this is so cool, i mean i know i’m 27 but this all still intrigues me SO SO much. and the drying the flower in a book I too do this all the time, and then frame them. so cool little touch.

  8. This looks like it was a real success! I have been thinking about doing a little garden with my daughter, it would be a fun little learning experience.

  9. Ahhh what a cool and fun activity to do with children! And it teaches them so much as well! How interesting!

  10. I used to love trying to grow new things when I was a kid, sunflowers were always my favourites as they grew so tall x

  11. My girls and I will try out the dancing seeds this weekend, it sounds like an easy and fun adventure to do. I didn’t know that the smallest seed is the orchid seed and neither did I know about the largest seed. This was quite fun to read!

  12. I find the process of growing seeds fascinating as well. There is something so exciting about teaching kids the process of how life forms grow and what a great Stem activity too. Always important to stimulate the mind x

  13. I love all the activity you do with your kids! I honestly believe you might be the best educational environment I have ever seen. I love all the seed activity!

  14. You have a wonderful family! Your kids are so blessed to have you, I admire you for teaching them patiently

  15. Brittany

    I’m really excited to homeschool my kids this year to do stuff like this. They would love an entire unit on seeds and flowers like this!

  16. When I was a kid, I always loved doing these type of experiments in class. It was so fascinating to watch nature at work. I know I would have loved the dancing seed experiment.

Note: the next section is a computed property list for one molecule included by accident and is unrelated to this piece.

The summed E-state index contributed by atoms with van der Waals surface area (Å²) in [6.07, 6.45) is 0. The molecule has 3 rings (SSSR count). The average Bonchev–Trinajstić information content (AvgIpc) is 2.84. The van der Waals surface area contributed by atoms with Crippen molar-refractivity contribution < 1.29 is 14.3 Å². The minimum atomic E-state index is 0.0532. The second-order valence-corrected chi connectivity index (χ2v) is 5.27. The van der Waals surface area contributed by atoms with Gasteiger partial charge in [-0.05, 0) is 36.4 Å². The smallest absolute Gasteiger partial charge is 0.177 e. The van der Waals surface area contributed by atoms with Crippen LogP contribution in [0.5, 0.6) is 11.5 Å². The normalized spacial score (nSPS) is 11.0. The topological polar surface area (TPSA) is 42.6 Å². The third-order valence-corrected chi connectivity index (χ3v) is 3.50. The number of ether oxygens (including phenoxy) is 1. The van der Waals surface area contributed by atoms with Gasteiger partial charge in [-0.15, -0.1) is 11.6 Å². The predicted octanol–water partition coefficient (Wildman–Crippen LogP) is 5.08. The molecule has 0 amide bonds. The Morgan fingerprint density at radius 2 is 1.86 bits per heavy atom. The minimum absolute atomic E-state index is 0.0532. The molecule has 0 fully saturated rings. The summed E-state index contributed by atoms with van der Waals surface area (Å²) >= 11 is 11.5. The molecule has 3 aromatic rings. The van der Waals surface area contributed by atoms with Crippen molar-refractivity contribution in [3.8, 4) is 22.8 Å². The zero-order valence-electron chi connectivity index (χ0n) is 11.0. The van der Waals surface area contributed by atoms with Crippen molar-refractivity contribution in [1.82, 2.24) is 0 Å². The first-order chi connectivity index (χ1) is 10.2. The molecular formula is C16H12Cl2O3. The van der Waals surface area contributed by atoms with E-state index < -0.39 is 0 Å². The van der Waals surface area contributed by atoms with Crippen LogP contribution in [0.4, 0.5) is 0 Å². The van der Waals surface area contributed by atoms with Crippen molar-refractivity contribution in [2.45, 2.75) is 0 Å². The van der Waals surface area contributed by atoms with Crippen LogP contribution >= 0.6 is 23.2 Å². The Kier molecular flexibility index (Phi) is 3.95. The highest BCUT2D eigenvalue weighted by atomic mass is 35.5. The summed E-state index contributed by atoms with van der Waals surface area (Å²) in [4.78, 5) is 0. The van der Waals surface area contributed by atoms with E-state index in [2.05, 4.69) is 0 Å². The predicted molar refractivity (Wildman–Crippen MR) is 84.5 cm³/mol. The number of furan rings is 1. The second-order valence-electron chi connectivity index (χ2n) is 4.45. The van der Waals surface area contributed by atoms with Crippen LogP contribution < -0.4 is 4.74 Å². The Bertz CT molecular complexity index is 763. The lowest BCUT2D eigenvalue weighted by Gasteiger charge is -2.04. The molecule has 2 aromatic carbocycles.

17. This is something I’ll have to do with my kiddos! I think they would love to do this and watch the seeds dance!

  18. Wow!! This looks like such a fun way to learn about nature and how things work. I love that a qual decided to join in on the lesson

  19. Jeanine

    This looks like so much fun! My kids love doing things with seeds, but we never really bother. Our new house will have a garden so it will be fun to teach them about seeds when we move!

  20. That’s beautifully done for the kids, all the details that they’ll ever need are here and in a manner that they can understand as well. I love lesson plans like this!

  21. What a great learning opportunity. I love how your lessons are hands on with so many different components. I’m sure your children loved the activities.

  22. The dancing seeds experiment is so cool! My kids would love it! They would also love the flower coloring/drawing. Such fun activities.

  23. This is such a great post! I vaguely remember learning about this in school when I was younger, but I never had the fun experiments and hands on learning like this! What a great way to learn!

  24. It’s so great that you do all these activities with your kids. I love it and I love plants. I learned something new about corn seeds. I am also in the process of growing a lemon plant. Wish me luck!